Trains.com

Subscriber & Member Login

Login, or register today to interact in our online community, comment on articles, receive our newsletter, manage your account online and more!

Steam Locomotive for Small 1930s Coal Hauler

3317 views
65 replies
1 rating 2 rating 3 rating 4 rating 5 rating
  • Member since
    December 2008
  • From: In the heart of Georgia
  • 4,259 posts
Posted by Doughless on Sunday, April 18, 2021 8:28 AM

ATLANTIC CENTRAL

 

 
Doughless

How many loaded coal hoppers would a 2-6-0 or a 2-6-2 haul up a 1.5% to 2% grade in the 1930's?

 

 

 

Not many, and at least in these parts I have no information to suggest such locos were used in that kind of service.

I have a series of photos, taken of a mine branch run on the WESTERN MARYLAND in the early 50's.

70 loaded 50/55 ton hoppers, two large modern 2-8-0's on the front, two RS-1 Diesels and another 2-8-0 in the middle, and two more 2-8-0's at the rear. Or, about 10 cars per loco to handle combined 2% grades and 22 degree or sharper curves (think 36" radius in HO).

These were modern 2-8-0's with over 60,000 lbs of tractive effort.

In fact, the use of 2-6-0's or 2-6-2's in this part of the country for any use appears to have been very limited after WWI.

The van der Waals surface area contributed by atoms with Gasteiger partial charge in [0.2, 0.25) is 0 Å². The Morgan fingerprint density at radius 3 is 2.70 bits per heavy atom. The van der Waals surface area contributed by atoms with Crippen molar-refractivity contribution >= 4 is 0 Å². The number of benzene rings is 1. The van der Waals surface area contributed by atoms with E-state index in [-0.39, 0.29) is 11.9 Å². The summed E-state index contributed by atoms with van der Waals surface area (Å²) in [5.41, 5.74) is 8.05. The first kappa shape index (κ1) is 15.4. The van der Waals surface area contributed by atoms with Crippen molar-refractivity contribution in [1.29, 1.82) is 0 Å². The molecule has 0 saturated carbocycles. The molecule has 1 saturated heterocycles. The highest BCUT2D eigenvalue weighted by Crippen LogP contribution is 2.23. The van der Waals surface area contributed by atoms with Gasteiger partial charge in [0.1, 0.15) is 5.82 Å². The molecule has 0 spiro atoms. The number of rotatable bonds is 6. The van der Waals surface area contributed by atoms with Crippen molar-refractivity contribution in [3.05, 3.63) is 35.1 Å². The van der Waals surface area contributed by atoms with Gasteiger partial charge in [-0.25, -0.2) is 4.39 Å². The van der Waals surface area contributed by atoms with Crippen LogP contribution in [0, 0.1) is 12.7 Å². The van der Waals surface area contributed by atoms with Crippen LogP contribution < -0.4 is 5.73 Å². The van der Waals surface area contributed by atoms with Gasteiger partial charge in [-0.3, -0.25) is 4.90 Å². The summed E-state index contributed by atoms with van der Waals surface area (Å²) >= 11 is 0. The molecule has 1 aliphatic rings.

Sheldon

 

I figured the 2-6-0 and 2-6-2 were a bit light in the pants for coal hauling on grades.  They were mainly flatland locos, IIRC, and, the 2-6-2 is even called the "Prairie", not that its the reason for it.

Since the Bachmann Spectrum 2-8-0 is probably the best steam locomotive model for smaller layouts, I'd pick that.

- Douglas

  • Member since
    February 2020
  • 22 posts
Posted by Late4Dinner on Sunday, April 18, 2021 11:17 AM

OP here. To update those that care, I have given up on the table layout,   and coal as well. I never considered a wye on the shelf layout. Where I am now: 1930s shelf and switching layout. I'll probably go with a few classic industries.  Engine will be turned either by turntable, hand of God, or not at all. Since I'm freelancing I'll buy a locomotive that looks good to me, because I've learned from this thread there will be an expert that tells me it's not correct, and an expert that will tell me it is. 

  • Member since
    January 2009
  • 6,000 posts
Posted by RR_Mel on Sunday, April 18, 2021 12:07 PM

I'll buy a locomotive that looks good to me!

YesYes


 

Mel



 
My Model Railroad   
http://melvineperry.blogspot.com/
 
Bakersfield, California
 
I'm beginning to realize that aging is not for wimps.

  • Member since
    January 2009
  • From: Maryland
  • 10,656 posts
Posted by ATLANTIC CENTRAL on Sunday, April 18, 2021 12:31 PM

Late4Dinner

OP here. To update those that care, I have given up on the table layout,   and coal as well. I never considered a wye on the shelf layout. Where I am now: 1930s shelf and switching layout. I'll probably go with a few classic industries.  Engine will be turned either by turntable, hand of God, or not at all. Since I'm freelancing I'll buy a locomotive that looks good to me, because I've learned from this thread there will be an expert that tells me it's not correct, and an expert that will tell me it is.